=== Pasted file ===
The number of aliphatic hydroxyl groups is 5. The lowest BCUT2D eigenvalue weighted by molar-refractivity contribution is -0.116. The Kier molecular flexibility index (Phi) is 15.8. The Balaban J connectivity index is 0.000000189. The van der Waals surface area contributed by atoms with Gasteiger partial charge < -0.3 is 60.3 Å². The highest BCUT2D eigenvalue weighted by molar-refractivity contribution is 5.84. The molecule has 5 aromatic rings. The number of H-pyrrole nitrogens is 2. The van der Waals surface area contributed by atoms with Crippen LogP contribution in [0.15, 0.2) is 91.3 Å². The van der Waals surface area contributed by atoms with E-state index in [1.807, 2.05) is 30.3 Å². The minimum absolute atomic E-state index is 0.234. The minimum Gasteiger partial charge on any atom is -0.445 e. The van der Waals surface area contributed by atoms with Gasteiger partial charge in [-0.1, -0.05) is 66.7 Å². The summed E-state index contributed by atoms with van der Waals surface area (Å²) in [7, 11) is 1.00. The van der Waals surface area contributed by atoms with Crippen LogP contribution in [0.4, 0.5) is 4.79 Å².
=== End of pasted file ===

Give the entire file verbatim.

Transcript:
The number of aliphatic hydroxyl groups is 5. The lowest BCUT2D eigenvalue weighted by molar-refractivity contribution is -0.116. The Kier molecular flexibility index (Phi) is 15.8. The Balaban J connectivity index is 0.000000189. The van der Waals surface area contributed by atoms with Gasteiger partial charge < -0.3 is 60.3 Å². The highest BCUT2D eigenvalue weighted by molar-refractivity contribution is 5.84. The molecule has 5 aromatic rings. The number of H-pyrrole nitrogens is 2. The van der Waals surface area contributed by atoms with Crippen LogP contribution in [0.15, 0.2) is 91.3 Å². The van der Waals surface area contributed by atoms with E-state index in [1.807, 2.05) is 30.3 Å². The minimum absolute atomic E-state index is 0.234. The minimum Gasteiger partial charge on any atom is -0.445 e. The van der Waals surface area contributed by atoms with Gasteiger partial charge in [-0.1, -0.05) is 66.7 Å². The summed E-state index contributed by atoms with van der Waals surface area (Å²) in [7, 11) is 1.00. The van der Waals surface area contributed by atoms with Crippen LogP contribution in [0.4, 0.5) is 4.79 Å².